Focus your energy on understanding your liquidity needs. Give that exercise its full due. Only you have visibility into your family’s income in a slowing economy. Make sure you have the cash you need to live. Nothing has changed about the fact that the market tempts you with a reward in exchange for volatility. If the risk is suitable, stick to your regular plan.

(Mandatory disclaimer…I’m not giving investment advice. I’m not qualified and have zero credentials.)

A word on market consensus right now

The debate rages on whether the market is oversold or has a lot further to fall. The market price collapses the expected value into a single number. There’s plenty of smart-sounding people with models and forecasts and opinions and degrees on both sides of that price. All of these ideas are swamped by the other market-based consensus: the volatility. The options market is pricing the 1-year standard deviation of the SP500 at 40%. This is about 2x the market’s typical confidence interval. Volatility is a more actionable input into your investment process because it directly feeds into the thing you should be thinking most about — your cash requirements for upcoming expenses. If that kind of volatility is intolerable given your upcoming liabilities (retirement, college, buying a house, and so on), then you are overexposed. Stock returns have always been an award with strings attached. Volatility is not just small print. It’s a double-edged feature. If it didn’t exist markets would not offer a reward.

Build Your Own Cabinet

By last weekend the urgency around Covid-19 hit critical mass. It had been building for weeks. I wrote:

The virtual hivemind was buzzing with concern while mainstream meatspace seemed complacent and oblivious in contrast. Luckily the virtual crossed over to reality.

I promised more to say about that. Specifically on how we consume information.

We are decades beyond the pastoral era of Tom Brokaw mediating world events through a single pipe into your living room. What remains of that gatekeeper model feels like a pot-stirring imperative not to inform but to confirm. To confirm its self-selected audience’s biases. Preachers have always found reliable income by selling affirming nods to the choir. With the major news networks so politicized, I’m reminded of a joke I used to hear on the Nymex floor.  “Do you know how I can tell your lying? Your lips are moving”.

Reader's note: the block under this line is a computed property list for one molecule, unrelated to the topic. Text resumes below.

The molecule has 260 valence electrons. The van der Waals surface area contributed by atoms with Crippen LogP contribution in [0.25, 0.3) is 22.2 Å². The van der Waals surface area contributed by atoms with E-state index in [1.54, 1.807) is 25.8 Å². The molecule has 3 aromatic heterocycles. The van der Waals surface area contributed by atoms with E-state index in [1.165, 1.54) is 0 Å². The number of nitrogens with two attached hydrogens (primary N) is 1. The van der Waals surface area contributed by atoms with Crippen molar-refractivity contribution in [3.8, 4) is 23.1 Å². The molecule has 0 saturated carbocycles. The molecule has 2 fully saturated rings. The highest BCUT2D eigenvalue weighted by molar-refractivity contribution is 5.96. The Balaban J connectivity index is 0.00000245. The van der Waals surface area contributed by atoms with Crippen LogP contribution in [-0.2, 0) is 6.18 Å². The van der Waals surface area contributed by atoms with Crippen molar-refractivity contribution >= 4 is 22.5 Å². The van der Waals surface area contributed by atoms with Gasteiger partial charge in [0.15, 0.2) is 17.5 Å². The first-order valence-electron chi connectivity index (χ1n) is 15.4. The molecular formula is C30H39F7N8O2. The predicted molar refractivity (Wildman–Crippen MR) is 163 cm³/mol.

In his post, The Media Who Cried Wolf, Dave Perell describes the collapse of trust in not just the media but institutions in general. He explains how the high-peak, staccato news cycle backs us into “adopting a posture of learned helplessness”.

Fortunately, there are alternatives. In fact, the alternatives likely drove big media to a “we-must-fan-partisan-dumpster-fires strategy” out of commercial necessity. The alternatives are the unfiltered sources of information bursting from permissionless platforms. WordPress, Twitter, Reddit, Substack, Medium, etc.

Ben Thompson, borrowing a computer networking term, writes in Zero Trust Information:
“…once we get through this crisis, it will be worth keeping in mind the story of Twitter and the heroic Seattle Flu Study team: what stopped them from doing critical research was too much centralization of authority and bureaucratic decision-making; what ultimately made their research materially accelerate the response of individuals and companies all over the country was first their bravery and sense of duty, and secondly the fact that on the Internet anyone can publish anything.

To that end, instead of trying to fight the Internet — to try and build a castle and moat around information, with all of the impossible tradeoffs that result — how much more value might there be in embracing the deluge? All available evidence is that young people, in particular, are figuring out the importance of individual verification; for example, this study from the Reuters Institute at Oxford: